Reconciling Our Values

When intellectual freedom and social justice collide in libraries

June 24, 2021

Photo of Annual speaker Alison Macrina

Some of the most fiercely debated flashpoints in the field of librarianship today lie at the intersection of intellectual freedom and other values of the profession, such as a commitment to equity, diversity, and inclusion. At “Intellectual Freedom is Meaningless without Social Justice,” a June 24 session at the American Library Association’s 2021 Annual Conference and Exhibition Virtual, Alison Macrina, director of the Library Freedom Project, examined this convergence.

Macrina spoke about the thorny concept of viewpoint neutrality, or the idea that libraries must provide equal access to collections, services, and spaces without regard to the entrenched power dynamics that often shape library policies and outcomes. She also touched on libraries’ precarious position in the crosshairs of the culture wars.

“Many marginalized people, in particular Black people, working-class and poor people, immigrants, and the political dissidents who pose real challenges to the status quo, have never really enjoyed intellectual freedom nor First Amendment rights,” Macrina said. “Furthermore, people with the most objectionable views—the ones who dehumanize others and spread misinformation, who are often cited as the ones whose speech we really must protect, who we must allow use of our meeting rooms—are not actually at risk of being silenced. Without making this distinction in our conversations about free speech, we will only continue to perpetuate injustices against marginalized people’s intellectual freedom.”

Macrina mentioned a 2020 letter cosigned by dozens of authors, academics, and intellectuals and published in Harper’s, that decried so-called “cancel culture” and its alleged chilling effect on open discourse and debate. The letter stated that calls for racial and social justice have “also intensified a new set of moral attitudes and political commitments that tend to weaken our norms of open debate and toleration of differences in favor of ideological conformity.” Macrina pointed out that many of the signatories are, in fact, wealthy and powerful individuals with access to high-profile platforms.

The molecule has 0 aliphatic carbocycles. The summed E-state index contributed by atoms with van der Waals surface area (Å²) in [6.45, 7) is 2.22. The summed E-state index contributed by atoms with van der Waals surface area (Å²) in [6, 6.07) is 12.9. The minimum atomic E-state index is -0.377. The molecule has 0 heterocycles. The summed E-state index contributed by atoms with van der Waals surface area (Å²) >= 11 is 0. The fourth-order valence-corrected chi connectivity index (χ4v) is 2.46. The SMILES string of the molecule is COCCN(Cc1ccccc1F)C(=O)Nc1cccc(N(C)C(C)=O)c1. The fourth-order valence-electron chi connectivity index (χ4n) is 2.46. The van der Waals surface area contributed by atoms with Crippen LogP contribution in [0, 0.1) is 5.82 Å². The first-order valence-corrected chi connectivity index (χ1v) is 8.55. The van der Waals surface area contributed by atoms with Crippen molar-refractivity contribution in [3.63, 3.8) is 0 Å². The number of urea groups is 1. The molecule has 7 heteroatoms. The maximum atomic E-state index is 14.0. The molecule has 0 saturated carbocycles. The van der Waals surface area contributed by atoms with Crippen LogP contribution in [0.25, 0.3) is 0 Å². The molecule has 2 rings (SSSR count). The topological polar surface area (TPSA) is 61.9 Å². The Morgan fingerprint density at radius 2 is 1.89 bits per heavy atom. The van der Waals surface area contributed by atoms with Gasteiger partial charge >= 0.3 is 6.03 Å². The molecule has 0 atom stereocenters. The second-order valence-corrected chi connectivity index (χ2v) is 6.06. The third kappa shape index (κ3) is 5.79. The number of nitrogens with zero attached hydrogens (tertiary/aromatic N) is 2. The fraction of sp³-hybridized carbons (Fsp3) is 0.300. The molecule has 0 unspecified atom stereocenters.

How does Dr. Seuss fit into the contemporary conversation about cancel culture? Macrina noted that the author was far from “canceled”—the estate merely chose to cease publishing existing works. “What’s actually happening is that we are collectively refusing to let people be openly shitty to each other, or outright abusive. Before we came up with this collective refusal, this just happened. And people were constantly belittled, and we’re deciding now that that’s not okay anymore.”

Macrina emphasized how hate speech—and resisting uncomfortable speech—disproportionately affects communities of color. She connected this point to the hostile climate for critical race theory right now in certain academic circles: “To my mind, this is probably the biggest, the most serious threat to free speech in our current moment.”


In Practice by Meredith Farkas

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